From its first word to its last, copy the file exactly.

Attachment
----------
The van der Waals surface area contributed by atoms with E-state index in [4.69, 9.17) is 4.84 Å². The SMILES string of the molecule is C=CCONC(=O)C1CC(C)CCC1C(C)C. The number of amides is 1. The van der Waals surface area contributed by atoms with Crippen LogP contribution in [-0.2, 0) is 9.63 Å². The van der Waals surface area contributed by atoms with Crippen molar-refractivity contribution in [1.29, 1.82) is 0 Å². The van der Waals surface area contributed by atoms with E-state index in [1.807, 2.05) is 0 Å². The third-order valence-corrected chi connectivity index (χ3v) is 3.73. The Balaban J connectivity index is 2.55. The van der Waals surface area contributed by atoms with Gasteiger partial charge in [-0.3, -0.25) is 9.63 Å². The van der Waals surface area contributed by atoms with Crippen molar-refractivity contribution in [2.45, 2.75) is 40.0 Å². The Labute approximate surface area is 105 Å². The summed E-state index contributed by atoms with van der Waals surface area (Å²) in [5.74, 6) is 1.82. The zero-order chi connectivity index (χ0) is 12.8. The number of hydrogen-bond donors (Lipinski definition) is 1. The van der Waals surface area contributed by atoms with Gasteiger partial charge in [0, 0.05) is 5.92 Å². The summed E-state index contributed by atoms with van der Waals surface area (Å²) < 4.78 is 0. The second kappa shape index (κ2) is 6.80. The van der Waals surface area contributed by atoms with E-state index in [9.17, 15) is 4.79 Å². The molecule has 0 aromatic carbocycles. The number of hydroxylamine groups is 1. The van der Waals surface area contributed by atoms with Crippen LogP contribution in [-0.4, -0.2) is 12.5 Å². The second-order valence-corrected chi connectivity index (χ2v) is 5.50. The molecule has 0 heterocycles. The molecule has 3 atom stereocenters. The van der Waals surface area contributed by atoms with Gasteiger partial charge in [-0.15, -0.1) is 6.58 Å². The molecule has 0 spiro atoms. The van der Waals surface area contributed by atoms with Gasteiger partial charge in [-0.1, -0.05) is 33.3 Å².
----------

The van der Waals surface area contributed by atoms with E-state index in [4.69, 9.17) is 4.84 Å². The SMILES string of the molecule is C=CCONC(=O)C1CC(C)CCC1C(C)C. The number of amides is 1. The van der Waals surface area contributed by atoms with Crippen LogP contribution in [-0.2, 0) is 9.63 Å². The van der Waals surface area contributed by atoms with Crippen molar-refractivity contribution in [1.29, 1.82) is 0 Å². The van der Waals surface area contributed by atoms with E-state index in [1.807, 2.05) is 0 Å². The third-order valence-corrected chi connectivity index (χ3v) is 3.73. The Balaban J connectivity index is 2.55. The van der Waals surface area contributed by atoms with Gasteiger partial charge in [-0.3, -0.25) is 9.63 Å². The van der Waals surface area contributed by atoms with Crippen molar-refractivity contribution in [2.45, 2.75) is 40.0 Å². The Labute approximate surface area is 105 Å². The summed E-state index contributed by atoms with van der Waals surface area (Å²) in [5.74, 6) is 1.82. The zero-order chi connectivity index (χ0) is 12.8. The number of hydrogen-bond donors (Lipinski definition) is 1. The van der Waals surface area contributed by atoms with Gasteiger partial charge in [0, 0.05) is 5.92 Å². The summed E-state index contributed by atoms with van der Waals surface area (Å²) < 4.78 is 0. The second kappa shape index (κ2) is 6.80. The van der Waals surface area contributed by atoms with E-state index in [9.17, 15) is 4.79 Å². The molecule has 0 aromatic carbocycles. The number of hydroxylamine groups is 1. The van der Waals surface area contributed by atoms with Crippen LogP contribution in [-0.4, -0.2) is 12.5 Å². The second-order valence-corrected chi connectivity index (χ2v) is 5.50. The molecule has 0 heterocycles. The molecule has 3 atom stereocenters. The van der Waals surface area contributed by atoms with Gasteiger partial charge in [-0.15, -0.1) is 6.58 Å². The molecule has 0 spiro atoms. The van der Waals surface area contributed by atoms with Gasteiger partial charge in [-0.1, -0.05) is 33.3 Å².